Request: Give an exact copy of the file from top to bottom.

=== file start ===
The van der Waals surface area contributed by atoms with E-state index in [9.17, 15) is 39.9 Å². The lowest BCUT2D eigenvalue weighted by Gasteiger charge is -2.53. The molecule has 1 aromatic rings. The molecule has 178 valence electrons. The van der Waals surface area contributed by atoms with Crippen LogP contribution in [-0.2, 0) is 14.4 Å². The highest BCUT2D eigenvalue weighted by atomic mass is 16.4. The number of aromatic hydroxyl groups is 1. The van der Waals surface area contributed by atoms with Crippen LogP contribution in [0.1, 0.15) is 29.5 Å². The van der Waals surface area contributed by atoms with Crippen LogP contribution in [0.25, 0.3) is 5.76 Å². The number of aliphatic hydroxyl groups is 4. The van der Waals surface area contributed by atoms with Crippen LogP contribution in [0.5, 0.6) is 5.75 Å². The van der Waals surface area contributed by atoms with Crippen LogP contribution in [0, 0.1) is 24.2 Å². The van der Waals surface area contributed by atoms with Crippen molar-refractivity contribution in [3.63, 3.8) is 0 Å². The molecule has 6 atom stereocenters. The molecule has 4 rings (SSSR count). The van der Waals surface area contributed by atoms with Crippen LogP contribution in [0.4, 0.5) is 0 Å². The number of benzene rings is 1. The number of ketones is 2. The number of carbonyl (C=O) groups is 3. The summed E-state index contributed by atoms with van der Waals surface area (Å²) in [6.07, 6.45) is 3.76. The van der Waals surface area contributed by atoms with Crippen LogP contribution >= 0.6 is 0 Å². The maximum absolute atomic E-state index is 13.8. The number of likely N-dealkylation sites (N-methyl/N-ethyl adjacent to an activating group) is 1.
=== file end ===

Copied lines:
The van der Waals surface area contributed by atoms with E-state index in [9.17, 15) is 39.9 Å². The lowest BCUT2D eigenvalue weighted by Gasteiger charge is -2.53. The molecule has 1 aromatic rings. The molecule has 178 valence electrons. The van der Waals surface area contributed by atoms with Crippen LogP contribution in [-0.2, 0) is 14.4 Å². The highest BCUT2D eigenvalue weighted by atomic mass is 16.4. The number of aromatic hydroxyl groups is 1. The van der Waals surface area contributed by atoms with Crippen LogP contribution in [0.1, 0.15) is 29.5 Å². The van der Waals surface area contributed by atoms with Crippen LogP contribution in [0.25, 0.3) is 5.76 Å². The number of aliphatic hydroxyl groups is 4. The van der Waals surface area contributed by atoms with Crippen LogP contribution in [0.5, 0.6) is 5.75 Å². The van der Waals surface area contributed by atoms with Crippen LogP contribution in [0, 0.1) is 24.2 Å². The van der Waals surface area contributed by atoms with Crippen molar-refractivity contribution in [3.63, 3.8) is 0 Å². The molecule has 6 atom stereocenters. The molecule has 4 rings (SSSR count). The van der Waals surface area contributed by atoms with Crippen LogP contribution in [0.4, 0.5) is 0 Å². The number of benzene rings is 1. The number of ketones is 2. The number of carbonyl (C=O) groups is 3. The summed E-state index contributed by atoms with van der Waals surface area (Å²) in [6.07, 6.45) is 3.76. The van der Waals surface area contributed by atoms with Crippen LogP contribution >= 0.6 is 0 Å². The maximum absolute atomic E-state index is 13.8. The number of likely N-dealkylation sites (N-methyl/N-ethyl adjacent to an activating group) is 1.